Falling for Duran Duran's "Future Past," which reflects the band's signature ingenuity and sentiment

Fifteen albums in, the Birmingham band remain committed to embracing the future

Published October 31, 2021 8:00AM (EDT)

Duran Duran (John Swannell)
Duran Duran (John Swannell)

There's a moment in Duran Duran's new "Anniversary" video where tuxedo-clad bassist John Taylor encounters his younger self, in the form of an actor dressed like the spitting image of early '80s John Taylor. The look on the real Taylor's face is priceless: He looks both amused and awed when faced with his doppelganger, before recovering and flashing a matching toothy grin for a photo.

The brief scene is an apt metaphor for Duran Duran's career. The Birmingham-formed group set an astoundingly high creative bar for themselves in the first part of the '80s, thanks to albums such as 1982's "Rio" and singles like "Hungry Like the Wolf," "The Reflex" and "Planet Earth." This massive superstardom always hovers in the background of everything Duran Duran does, though it's not an albatross, but an increasingly benevolent presence. Times have changed, decades have passed, and the band are far different people and musicians than they were 40 years ago. 

The new "Future Past," Duran Duran's 15th studio album, naturally reflects this accumulated growth and sophistication. Like the best Duran Duran albums, the full-length is an immersive, cohesive statement with a meticulous sequence that takes listeners on a journey. Yet the guiding principle of "Future Past" remains the same as it's been for nearly every Duran Duran album: explore the kind of new sounds and ideas that can send the band tumbling toward the future. 

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Over the years, Duran Duran have achieved this goal by consistently working with collaborators fond of reshaping pop music — to name a few, producers like Colin Thurston, Nile Rodgers and Mark Ronson, and musicians such as Justin Timberlake and Janelle Monae. "Future Past" is no exception. In the studio, Duran Duran recorded with guitarist Graham Coxon, who cut his teeth in Britpop shapeshifters Blur and is known for adventurous solo work. Coxon is a good match for Duran Duran: He's a cerebral player who knows his way around both jagged discord and beautiful melody, meaning he can conjure up razor-sharp accents on "Invisible" or add more delicate shading on the soft-glow title track.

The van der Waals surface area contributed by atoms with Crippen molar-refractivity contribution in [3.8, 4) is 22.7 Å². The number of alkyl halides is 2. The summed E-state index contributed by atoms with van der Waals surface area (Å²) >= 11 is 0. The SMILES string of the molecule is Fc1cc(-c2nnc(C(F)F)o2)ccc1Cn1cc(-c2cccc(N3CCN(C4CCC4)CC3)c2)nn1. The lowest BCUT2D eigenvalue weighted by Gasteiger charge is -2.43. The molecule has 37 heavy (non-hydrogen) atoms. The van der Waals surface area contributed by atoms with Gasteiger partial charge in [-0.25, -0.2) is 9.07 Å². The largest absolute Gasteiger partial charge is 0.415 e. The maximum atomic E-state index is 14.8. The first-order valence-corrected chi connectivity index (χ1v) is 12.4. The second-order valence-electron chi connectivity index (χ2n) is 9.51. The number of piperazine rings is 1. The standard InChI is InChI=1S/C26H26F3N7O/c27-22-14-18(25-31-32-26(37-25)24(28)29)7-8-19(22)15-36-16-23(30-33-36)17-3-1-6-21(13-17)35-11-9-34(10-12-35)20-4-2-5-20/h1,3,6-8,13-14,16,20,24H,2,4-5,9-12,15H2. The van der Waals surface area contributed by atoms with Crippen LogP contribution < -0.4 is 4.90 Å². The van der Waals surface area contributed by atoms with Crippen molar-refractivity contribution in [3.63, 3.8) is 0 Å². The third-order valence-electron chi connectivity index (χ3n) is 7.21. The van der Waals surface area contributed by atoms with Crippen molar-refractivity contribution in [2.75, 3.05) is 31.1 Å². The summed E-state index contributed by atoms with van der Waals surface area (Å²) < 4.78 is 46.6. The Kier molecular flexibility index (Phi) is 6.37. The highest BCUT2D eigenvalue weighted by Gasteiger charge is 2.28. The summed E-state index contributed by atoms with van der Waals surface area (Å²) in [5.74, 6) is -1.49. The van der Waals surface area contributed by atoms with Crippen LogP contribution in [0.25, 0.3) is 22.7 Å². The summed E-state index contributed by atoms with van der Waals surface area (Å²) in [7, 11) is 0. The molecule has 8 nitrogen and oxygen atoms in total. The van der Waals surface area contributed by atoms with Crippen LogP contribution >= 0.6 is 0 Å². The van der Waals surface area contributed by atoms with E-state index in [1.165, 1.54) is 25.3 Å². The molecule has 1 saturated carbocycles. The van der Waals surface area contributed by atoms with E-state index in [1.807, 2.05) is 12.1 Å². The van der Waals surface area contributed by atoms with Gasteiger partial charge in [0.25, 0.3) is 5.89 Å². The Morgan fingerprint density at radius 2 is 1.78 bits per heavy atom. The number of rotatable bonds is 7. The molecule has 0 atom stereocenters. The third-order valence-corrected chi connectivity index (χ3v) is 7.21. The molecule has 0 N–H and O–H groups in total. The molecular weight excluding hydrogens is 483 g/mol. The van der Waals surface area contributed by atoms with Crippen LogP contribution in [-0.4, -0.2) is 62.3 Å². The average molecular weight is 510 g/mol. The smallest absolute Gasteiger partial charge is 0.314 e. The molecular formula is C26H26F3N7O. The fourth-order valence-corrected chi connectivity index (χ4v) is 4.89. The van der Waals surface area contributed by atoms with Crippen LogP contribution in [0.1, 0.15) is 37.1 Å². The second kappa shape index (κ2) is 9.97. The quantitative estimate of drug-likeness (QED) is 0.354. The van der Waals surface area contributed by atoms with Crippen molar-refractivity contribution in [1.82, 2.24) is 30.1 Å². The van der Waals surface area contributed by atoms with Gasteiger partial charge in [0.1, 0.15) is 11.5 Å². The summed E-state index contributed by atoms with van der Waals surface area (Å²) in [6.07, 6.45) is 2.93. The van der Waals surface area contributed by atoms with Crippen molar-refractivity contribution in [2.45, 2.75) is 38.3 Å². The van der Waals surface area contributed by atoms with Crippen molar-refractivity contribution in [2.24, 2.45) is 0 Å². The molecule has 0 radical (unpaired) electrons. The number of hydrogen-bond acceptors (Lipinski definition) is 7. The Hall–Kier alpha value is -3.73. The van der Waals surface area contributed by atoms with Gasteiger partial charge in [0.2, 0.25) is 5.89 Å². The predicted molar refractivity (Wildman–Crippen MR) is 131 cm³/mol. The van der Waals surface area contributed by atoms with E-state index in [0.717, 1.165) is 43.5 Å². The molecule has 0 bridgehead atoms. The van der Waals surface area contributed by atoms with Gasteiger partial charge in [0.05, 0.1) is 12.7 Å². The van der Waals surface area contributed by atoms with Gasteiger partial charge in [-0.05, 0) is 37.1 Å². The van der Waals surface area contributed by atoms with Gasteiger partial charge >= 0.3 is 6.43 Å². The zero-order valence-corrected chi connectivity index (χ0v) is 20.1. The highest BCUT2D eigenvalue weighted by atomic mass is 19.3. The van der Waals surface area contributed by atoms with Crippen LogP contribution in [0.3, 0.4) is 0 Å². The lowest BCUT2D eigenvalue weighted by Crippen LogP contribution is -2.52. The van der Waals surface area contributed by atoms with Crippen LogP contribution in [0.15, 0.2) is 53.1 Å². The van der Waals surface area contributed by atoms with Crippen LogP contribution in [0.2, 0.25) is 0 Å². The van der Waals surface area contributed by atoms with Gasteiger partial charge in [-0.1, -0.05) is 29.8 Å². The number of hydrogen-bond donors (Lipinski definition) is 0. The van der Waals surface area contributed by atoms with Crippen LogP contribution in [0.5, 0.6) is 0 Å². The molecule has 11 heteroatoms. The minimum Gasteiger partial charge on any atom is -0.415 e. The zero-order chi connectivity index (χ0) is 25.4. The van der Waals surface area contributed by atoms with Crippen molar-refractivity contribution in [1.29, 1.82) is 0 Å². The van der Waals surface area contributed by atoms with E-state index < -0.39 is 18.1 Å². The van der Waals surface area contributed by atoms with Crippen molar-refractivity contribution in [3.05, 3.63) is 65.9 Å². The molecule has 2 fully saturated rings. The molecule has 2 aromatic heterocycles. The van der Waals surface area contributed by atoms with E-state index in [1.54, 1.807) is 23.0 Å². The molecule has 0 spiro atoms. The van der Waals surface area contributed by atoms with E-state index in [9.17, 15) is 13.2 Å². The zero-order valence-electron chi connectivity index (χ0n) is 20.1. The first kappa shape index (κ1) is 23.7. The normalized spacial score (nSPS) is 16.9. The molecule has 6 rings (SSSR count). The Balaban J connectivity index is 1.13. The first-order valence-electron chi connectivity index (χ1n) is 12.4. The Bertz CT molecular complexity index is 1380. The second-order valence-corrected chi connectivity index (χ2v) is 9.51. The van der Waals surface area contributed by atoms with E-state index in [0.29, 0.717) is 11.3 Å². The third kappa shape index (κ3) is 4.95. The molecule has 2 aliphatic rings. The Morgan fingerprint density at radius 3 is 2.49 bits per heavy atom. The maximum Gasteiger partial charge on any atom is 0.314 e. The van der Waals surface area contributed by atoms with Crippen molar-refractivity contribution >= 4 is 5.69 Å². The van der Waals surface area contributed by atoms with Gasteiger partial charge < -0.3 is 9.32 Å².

Although "Future Past" notably features Duran Duran's first collaborations with long-time idol Giorgio Moroder — how did it take so long for this to happen? — much of the album features co-production from Erol Alkan. That's another inspired choice: The London-born DJ and producer — who's helmed the stellar recent reunion albums by Ride and the Killers' "The Man" single, among other projects in recent years — draws out the best performances from artists, without muting their unique sound and approach. On "Future Past" that translates to a mix where every member of Duran Duran is audible, and each musical part has its own precise place in a song: John Taylor's funky bass snarls, Roger Taylor's atomic clock-accurate drumming, and Nick Rhodes' esoteric keyboard excursions.

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In that sense, "Future Past" is a throwback to "Rio," another sonically and thematically cohesive album where every instrument is audible and pops out of the mix. But this precise approach also ensures that the guest musicians on "Future Past" make their appearances count. "Give It All Up" is the kind of pulsating electro-disco fantasia Duran Duran have always been destined to record, anchored by Nick Rhodes keyboard surges and sparkling guest vocals from pop star Tove Lo, while "More Joy!" is built on Kraftwerkian rhythms, sugary synth crackles and ebullient vocal accents from the Japanese rock band Chai. The funky, slithering "Hammerhead," meanwhile, boasts squelching beats and a slinky rap from the British musician Ivorian Doll.